Immigration, Baseball, America: Dreams of Belonging

Essential Question:

How has immigration shaped American life, and in what ways does Yogi Berra’s story reveal the complexities of the immigrant experience?


Overview

In this lesson, students will learn about the history of U.S. immigration in the late 19th and 20th Centuries, connecting that history to the life of baseball legend Yogi Berra. What does the word “immigrant” mean? Why do people immigrate? What challenges did an immigrant face when coming to the United States in the early 20th Century? How did immigrants manage those challenges? After exploring this lesson unit in the classroom, students will be able to answer all of these questions, relating them to the specifics of Yogi Berra’s experiences as an Italian American.

Yogi Berra’s father, Pietro, arrived at Ellis Island after a long ocean journey. Like other immigrants with limited resources, Pietro Berra traveled by ship, in the steerage area of the vessel, where the lowest class of immigrants was housed. Upon arriving in the United States, he went through the process of registration at Ellis Island, surrounded by the many European immigrants then arriving in the United States. Students will consider how Pietro Berra and others negotiated such experiences and eventually settled into immigrant communities in the United States. As the lesson unit reveals, the United States is frequently thought of as a “nation of immigrants,” to borrow John F. Kennedy’s words. But immigration carries within it a history of conflict. By the lesson unit’s end, students will know enough about immigration’s complicated history to be able to draw their own conclusions about immigration and its place in the American experience.

As Pietro Berra’s son growing up in St. Louis’s Italian American neighborhood known as “The Hill,” Yogi Berra lived an immigrant experience as a first-generation American. He faced stigmas and found opportunity in the world of sports. Students will have a chance to compare the culture of baseball with that of entertainment and politics, exploring the ways in which sports offered a more “level playing field” for young Italian Americans looking to make a place for themselves in a country new to their families.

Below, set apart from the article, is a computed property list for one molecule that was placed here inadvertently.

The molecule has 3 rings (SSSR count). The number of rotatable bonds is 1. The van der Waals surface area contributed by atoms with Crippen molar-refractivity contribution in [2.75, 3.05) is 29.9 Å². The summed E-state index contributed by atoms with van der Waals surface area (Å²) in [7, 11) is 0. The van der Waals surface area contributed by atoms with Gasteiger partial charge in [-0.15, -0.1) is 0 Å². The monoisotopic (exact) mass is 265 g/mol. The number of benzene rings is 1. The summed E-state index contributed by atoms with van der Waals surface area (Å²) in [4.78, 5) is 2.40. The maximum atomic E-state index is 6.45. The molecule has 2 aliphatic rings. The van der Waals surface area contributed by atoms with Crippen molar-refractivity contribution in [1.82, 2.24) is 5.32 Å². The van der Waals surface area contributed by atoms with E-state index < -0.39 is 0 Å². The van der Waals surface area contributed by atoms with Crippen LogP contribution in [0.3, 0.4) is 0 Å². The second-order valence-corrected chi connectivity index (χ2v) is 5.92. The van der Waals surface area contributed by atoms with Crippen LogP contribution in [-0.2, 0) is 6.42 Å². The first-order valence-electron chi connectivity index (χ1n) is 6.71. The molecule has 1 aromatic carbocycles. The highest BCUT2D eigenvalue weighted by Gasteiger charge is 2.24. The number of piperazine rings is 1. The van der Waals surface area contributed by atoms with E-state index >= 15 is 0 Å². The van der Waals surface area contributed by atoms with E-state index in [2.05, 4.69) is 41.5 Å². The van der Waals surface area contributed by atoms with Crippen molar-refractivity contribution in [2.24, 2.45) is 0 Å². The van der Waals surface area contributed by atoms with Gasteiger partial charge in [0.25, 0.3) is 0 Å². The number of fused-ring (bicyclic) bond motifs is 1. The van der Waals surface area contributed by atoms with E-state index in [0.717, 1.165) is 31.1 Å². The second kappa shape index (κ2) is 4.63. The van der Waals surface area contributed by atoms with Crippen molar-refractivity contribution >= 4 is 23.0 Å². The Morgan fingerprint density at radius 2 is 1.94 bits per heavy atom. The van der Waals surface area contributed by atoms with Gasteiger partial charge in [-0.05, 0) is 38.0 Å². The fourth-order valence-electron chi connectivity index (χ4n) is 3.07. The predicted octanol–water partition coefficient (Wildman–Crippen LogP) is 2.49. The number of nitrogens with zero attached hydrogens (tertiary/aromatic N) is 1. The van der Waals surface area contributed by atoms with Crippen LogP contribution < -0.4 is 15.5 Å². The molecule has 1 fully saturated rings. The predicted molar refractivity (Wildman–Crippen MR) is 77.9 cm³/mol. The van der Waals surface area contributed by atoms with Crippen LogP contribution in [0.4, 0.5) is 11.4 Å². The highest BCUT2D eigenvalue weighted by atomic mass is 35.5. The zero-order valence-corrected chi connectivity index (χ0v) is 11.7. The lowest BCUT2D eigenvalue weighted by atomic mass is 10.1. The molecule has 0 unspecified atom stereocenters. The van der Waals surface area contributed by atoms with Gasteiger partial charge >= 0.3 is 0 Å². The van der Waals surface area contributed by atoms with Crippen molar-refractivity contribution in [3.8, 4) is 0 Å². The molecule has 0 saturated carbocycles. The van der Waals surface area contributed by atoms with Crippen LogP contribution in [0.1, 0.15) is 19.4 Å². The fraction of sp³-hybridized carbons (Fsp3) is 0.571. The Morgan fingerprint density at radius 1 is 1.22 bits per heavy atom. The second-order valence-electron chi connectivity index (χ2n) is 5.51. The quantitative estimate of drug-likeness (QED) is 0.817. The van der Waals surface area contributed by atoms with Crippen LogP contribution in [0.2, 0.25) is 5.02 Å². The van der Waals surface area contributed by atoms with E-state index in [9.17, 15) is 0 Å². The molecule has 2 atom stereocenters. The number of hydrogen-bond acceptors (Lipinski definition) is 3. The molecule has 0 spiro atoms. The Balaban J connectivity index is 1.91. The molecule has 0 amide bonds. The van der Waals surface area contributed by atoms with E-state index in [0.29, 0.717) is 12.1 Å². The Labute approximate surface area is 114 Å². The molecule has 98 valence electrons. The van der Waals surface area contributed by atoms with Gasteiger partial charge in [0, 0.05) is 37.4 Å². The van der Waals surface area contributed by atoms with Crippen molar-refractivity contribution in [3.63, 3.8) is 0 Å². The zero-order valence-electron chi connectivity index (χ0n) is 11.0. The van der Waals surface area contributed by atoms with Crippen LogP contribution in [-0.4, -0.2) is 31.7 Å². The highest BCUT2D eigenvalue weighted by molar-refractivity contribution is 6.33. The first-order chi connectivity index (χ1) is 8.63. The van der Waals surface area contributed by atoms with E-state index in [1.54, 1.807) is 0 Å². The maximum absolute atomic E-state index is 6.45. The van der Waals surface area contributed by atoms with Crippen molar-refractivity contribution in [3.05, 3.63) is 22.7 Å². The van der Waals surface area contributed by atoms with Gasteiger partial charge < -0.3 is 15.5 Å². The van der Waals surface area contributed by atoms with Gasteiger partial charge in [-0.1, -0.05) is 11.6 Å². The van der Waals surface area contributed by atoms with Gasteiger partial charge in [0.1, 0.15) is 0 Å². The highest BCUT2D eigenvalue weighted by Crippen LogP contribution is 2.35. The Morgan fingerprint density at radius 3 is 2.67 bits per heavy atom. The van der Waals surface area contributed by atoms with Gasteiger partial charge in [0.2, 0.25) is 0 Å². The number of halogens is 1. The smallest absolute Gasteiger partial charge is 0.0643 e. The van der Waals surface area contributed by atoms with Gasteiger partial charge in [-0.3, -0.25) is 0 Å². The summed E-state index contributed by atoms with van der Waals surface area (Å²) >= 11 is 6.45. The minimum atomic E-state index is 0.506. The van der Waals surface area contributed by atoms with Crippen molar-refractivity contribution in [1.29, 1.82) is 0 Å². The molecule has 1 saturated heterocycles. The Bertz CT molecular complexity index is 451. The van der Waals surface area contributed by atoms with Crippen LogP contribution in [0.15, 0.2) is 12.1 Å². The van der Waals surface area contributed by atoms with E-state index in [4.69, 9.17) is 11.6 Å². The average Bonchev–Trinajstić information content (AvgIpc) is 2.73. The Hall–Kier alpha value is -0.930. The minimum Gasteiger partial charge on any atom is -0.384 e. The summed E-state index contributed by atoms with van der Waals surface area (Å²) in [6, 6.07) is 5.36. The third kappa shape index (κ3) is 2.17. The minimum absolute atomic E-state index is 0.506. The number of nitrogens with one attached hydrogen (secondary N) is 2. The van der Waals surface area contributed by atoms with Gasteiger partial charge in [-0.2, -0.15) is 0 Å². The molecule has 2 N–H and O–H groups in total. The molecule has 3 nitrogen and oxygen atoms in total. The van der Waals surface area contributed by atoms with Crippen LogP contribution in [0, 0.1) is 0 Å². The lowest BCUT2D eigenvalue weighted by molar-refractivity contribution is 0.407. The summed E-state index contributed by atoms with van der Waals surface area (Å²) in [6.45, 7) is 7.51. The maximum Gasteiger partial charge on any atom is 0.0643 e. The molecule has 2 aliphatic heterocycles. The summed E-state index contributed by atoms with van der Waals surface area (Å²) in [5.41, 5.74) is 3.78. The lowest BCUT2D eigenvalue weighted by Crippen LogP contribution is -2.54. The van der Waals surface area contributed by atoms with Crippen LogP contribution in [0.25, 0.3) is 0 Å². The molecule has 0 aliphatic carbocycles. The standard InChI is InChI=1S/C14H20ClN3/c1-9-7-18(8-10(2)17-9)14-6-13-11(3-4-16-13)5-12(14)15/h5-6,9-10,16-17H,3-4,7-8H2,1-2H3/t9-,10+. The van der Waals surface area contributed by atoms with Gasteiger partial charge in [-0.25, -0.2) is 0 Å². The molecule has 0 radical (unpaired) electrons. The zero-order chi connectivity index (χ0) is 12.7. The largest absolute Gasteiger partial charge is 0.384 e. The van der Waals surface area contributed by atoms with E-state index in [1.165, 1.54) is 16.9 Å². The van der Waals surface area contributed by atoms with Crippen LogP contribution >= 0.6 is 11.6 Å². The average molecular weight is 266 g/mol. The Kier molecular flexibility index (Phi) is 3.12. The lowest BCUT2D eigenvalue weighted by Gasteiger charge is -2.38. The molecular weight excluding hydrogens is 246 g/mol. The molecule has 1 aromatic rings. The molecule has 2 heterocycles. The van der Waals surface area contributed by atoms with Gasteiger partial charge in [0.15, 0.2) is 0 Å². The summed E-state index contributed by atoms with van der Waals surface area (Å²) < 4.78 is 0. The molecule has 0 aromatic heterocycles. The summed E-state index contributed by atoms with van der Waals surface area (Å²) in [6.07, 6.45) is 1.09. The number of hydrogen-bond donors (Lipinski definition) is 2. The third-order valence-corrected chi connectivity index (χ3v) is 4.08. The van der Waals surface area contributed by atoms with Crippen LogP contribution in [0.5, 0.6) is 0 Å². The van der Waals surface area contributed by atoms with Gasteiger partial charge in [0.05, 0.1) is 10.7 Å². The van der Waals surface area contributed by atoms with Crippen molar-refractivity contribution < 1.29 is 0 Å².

Objectives:

Students will be able to:

  • Read maps to determine patterns over time
  • Analyze poetic language for its symbolic meaning
  • Evaluate graphs for their historical information
  • Analyze historical documents with challenging subject matter
  • Differentiate amongst various periods in U.S. immigration history
  • Evaluate the relationship between racism and anxieties about immigration in different periods of U.S. history
  • Compare the experiences of different social classes immigrating to the U.S. in the early 20th Century
  • Evaluate the management of immigrant identity in U.S. baseball culture as contrasted with U.S. politics and entertainment
  • Compare the experiences of Latin American athletes in the late 20th Century with those of earlier European immigrant athletes

Pre-Lesson


Lesson


Resources

Post-Lesson Survey

After completing one or multiple sections in the available lesson plans, please take 2 minutes to complete this survey. Your feedback will be extremely valuable for future curriculum updates and additions.

 


Additional References

Young adult fiction that deals with immigration experiences:

Farish, Terry. The Good Braider. Seattle: Skyscape, 2012. Print

Zoboi, Ibi. American Street. New York: Harper Collins, 2017. Print.

Young adult nonfiction that deals with immigration experiences:

Bausum, Ann. Denied, Detained, Deported: The Dark Side of Immigration. Washington, D.C.: National Geographic, 2009. Print.

Osborne, Linda Barrett. This Land Is Our Land. New York: Abrams, 2016. Print

Young adult fiction that deals with baseball and identity:

Farish, Tony. Mexican WhiteBoy. New York: Ember, 2018. Print.

General audience biography of Yogi Berra:

Barra, Allen. Yogi Berra: Eternal Yankee. New York: W.W. Norton and Co., 2009. Print

 


In the Museum

For educators who would like to build on their classroom experiences with a visit to the Yogi Berra Museum & Learning Center, below are lesson-related images from the Museum’s collections. See the Museum’s Groups & Tours page for group visit details.

Lawdie of the Hill

 

Italians in Pinstripes